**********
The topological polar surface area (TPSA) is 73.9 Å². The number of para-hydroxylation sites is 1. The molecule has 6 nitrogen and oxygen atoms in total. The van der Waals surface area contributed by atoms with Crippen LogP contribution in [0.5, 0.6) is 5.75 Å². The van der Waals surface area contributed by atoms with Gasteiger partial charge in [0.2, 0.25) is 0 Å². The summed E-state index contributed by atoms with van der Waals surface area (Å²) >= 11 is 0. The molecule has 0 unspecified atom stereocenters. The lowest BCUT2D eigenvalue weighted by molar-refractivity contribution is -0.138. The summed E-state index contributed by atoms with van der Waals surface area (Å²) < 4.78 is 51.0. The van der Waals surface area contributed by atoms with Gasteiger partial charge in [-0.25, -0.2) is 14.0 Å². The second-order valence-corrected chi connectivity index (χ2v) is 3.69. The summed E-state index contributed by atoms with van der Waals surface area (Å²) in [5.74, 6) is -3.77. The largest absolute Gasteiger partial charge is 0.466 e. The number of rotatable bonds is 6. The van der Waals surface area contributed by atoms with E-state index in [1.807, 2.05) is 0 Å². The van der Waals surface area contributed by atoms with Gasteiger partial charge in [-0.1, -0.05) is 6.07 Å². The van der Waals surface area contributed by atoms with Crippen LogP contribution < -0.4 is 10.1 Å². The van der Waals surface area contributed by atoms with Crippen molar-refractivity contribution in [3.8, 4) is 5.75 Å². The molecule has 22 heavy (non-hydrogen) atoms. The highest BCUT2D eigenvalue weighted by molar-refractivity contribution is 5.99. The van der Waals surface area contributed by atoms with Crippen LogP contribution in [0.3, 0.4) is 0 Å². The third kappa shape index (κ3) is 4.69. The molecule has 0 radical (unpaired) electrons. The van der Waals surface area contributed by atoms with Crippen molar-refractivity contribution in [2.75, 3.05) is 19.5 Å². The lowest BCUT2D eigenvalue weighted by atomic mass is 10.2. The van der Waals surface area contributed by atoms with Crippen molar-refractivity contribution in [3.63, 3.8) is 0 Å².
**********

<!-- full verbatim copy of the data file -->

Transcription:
The topological polar surface area (TPSA) is 73.9 Å². The number of para-hydroxylation sites is 1. The molecule has 6 nitrogen and oxygen atoms in total. The van der Waals surface area contributed by atoms with Crippen LogP contribution in [0.5, 0.6) is 5.75 Å². The van der Waals surface area contributed by atoms with Gasteiger partial charge in [0.2, 0.25) is 0 Å². The summed E-state index contributed by atoms with van der Waals surface area (Å²) >= 11 is 0. The molecule has 0 unspecified atom stereocenters. The lowest BCUT2D eigenvalue weighted by molar-refractivity contribution is -0.138. The summed E-state index contributed by atoms with van der Waals surface area (Å²) < 4.78 is 51.0. The van der Waals surface area contributed by atoms with Gasteiger partial charge in [-0.25, -0.2) is 14.0 Å². The second-order valence-corrected chi connectivity index (χ2v) is 3.69. The summed E-state index contributed by atoms with van der Waals surface area (Å²) in [5.74, 6) is -3.77. The largest absolute Gasteiger partial charge is 0.466 e. The number of rotatable bonds is 6. The van der Waals surface area contributed by atoms with E-state index in [1.807, 2.05) is 0 Å². The van der Waals surface area contributed by atoms with Gasteiger partial charge in [-0.1, -0.05) is 6.07 Å². The van der Waals surface area contributed by atoms with Crippen LogP contribution < -0.4 is 10.1 Å². The van der Waals surface area contributed by atoms with Crippen molar-refractivity contribution in [3.8, 4) is 5.75 Å². The molecule has 22 heavy (non-hydrogen) atoms. The highest BCUT2D eigenvalue weighted by molar-refractivity contribution is 5.99. The van der Waals surface area contributed by atoms with Crippen LogP contribution in [0.3, 0.4) is 0 Å². The third kappa shape index (κ3) is 4.69. The molecule has 0 radical (unpaired) electrons. The van der Waals surface area contributed by atoms with Crippen molar-refractivity contribution in [2.75, 3.05) is 19.5 Å². The lowest BCUT2D eigenvalue weighted by atomic mass is 10.2. The van der Waals surface area contributed by atoms with Crippen molar-refractivity contribution in [3.63, 3.8) is 0 Å².